Today I’d like to talk about a subject on which I have already had some heated discussions in several different settings: The goal and usefulness of a freeze period.
Usually the intention of a freeze period is to freeze the code base in one of the test environments before release to production for a determined period, say one or two weeks, with the aim of avoiding regression bugs after the production release. The argument is that running a period of time in a lower environment without regression issues is a reliable indication that there will be no regression issues after production release either. I have several observations with respect to this line of reasoning:
- In order for this to valid, you need to be sure that the infrastructure of your lower environment is pretty much if not exactly the same as your production environment. Less performant hardware for instance may make it difficult to deduce if you have a performance issue with your application. Less physical memory in your lower environment will lead to disk swapping earlier than in your production environment, so you may conclude you have a performance issue when in fact there is none. Same with network equipment, processor speed etc. If you use load balancing in production, you need to use it in your lower environment as well.
- If your application manages data, then the data in the lower environment must be sufficiently close to the production data both in quantity as in quality in order to detect application issues that are triggered by unexpected but erroneously allowed data. If you miss production data configurations in your lower environment, at some point this will trigger a production incident.
- And then there is the matter of usage and load. These too need to resemble he actual production situation as close as possible for the freeze period to give rise to any meaningful conclusions.
- How long is your freeze period going to be? If you want to avoid all incidents that would happen once a year, you would have to organize a full parallel production run on the exact same infrastructure and dataset for an entire year. This obviously has some cost. If you do that only for one week, you will detect all issues that would occur on a weekly basis, half of the issues that would happen once every two weeks and less than a quarter of the issues that would happen once a month. Of the yearly incidents you would detect less than two percent, and you don’t know which two percent, the highest impact or the lowest impact. Conversely, if your code changes would give rise to an incident once a year, your chance of detection it during a one week parallel production run is less than two percent.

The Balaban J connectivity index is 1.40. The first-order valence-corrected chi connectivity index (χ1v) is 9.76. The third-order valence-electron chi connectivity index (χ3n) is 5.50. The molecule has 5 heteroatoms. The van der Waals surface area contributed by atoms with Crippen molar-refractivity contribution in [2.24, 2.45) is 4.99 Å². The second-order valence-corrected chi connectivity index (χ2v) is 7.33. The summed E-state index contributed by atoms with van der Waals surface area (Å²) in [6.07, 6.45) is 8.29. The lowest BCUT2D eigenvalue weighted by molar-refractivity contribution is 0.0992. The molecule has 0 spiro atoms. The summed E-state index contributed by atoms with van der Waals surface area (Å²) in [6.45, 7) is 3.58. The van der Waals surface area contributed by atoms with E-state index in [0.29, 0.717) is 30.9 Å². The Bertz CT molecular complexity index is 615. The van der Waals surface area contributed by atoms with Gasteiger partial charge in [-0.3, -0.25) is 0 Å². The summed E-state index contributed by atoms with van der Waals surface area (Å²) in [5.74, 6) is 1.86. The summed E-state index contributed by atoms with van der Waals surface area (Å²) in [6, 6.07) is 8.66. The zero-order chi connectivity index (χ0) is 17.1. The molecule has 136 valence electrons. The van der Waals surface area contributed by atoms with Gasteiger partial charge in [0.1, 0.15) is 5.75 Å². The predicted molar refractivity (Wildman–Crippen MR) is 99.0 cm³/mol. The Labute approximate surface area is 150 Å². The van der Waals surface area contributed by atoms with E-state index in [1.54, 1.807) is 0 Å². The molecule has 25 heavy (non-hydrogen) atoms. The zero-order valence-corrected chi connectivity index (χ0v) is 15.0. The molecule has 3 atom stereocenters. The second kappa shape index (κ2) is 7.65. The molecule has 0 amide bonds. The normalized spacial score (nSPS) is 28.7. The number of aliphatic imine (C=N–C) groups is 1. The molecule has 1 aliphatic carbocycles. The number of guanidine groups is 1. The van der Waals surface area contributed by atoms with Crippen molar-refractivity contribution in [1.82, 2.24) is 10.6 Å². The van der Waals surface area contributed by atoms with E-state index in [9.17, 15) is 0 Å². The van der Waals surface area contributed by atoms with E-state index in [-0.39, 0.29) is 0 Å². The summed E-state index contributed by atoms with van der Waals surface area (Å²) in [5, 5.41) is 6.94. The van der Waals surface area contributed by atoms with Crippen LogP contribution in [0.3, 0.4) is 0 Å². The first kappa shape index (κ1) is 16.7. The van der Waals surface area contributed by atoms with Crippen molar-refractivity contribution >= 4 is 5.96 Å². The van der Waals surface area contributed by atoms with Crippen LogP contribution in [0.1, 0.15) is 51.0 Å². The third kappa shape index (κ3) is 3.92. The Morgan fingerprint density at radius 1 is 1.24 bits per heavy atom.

- So suppose you have almost same infrastructure except for server memory, a third of your production data, and you emulate 150% of the production load for several hours per day for a week using 2 standard use cases, but in fact over 10 exist. No issues are detected. How confident are you there will be no issues in production?
- Another problem is what to do when an issue is in fact detected. If you take the freeze to be an actual hard code freeze, then this raises the question of whether to fix the issue or not. And if you do, are you then going to break the freeze and re-deploy to your lower environment, possibly missing a KPI? And do you then start to count from zero again for your freeze period? And if you do, are you then going to postpone your production release for which go to market activity has already started, missing another KPI? Problems, problems, problems. Usually this situation is resolved by a senior manager grudgingly giving permission to “break the freeze” without postponing the actual release date.
I’ve encountered situations where this dynamic led to some bizarre consequences. For instance, when an issue was discovered during a freeze period in one of my assignments, the first thing the team did was to check if it occurred in production as well. If yes, it was not regarded as a regression. Since the bug existed previously, it did not need to be fixed and no break of the freeze period was warranted. This meant that once a bug made it to production, as long as no one complained to loud about it, it would never be fixed. And if a bug did need to be fixed, instead of being happy that that bug was found and fixed before it got into production, there was disappointment about having broken the freeze.
So does a freeze period makes any sense at all? That depends on what you expect from it. A scope freeze makes sense (but is already achieved if you enforce a fixed sprint backlog), a code freeze much less so if any. Basically the evaluation that needs to be done on any defect is the same no matter when it is detected:
- Can we still fix this in time for the release?
- Can we still verify it in time for the release?
- Which additional tests do we need to re-execute as a result of this fix, and can that be done in time for the release?
- And if the answer to any of these questions is no, can it wait until the next release or is it a showstopper?
It is clear that you can fix and verify bigger issues 6 weeks before the release than you can 2 days before the release. But then again your highest risk backlog items should always be done first, so the bigger issues should come out early in your project and not right before the production release. If that happens you have problems in the area of backlog prioritization and risk assessment. A mandatory freeze period is not going to address that. A full parallel production run may be very necessary in some cases, like in industrial settings or when replacing your ERP system. But this is not necessarily the same as a freeze, as you will want to verify your fixes. My conclusion is that a freeze period is theoretically a nice idea but there are so many gaps in its concept and concessions to make in its implementation that its practical usefulness is close to zero.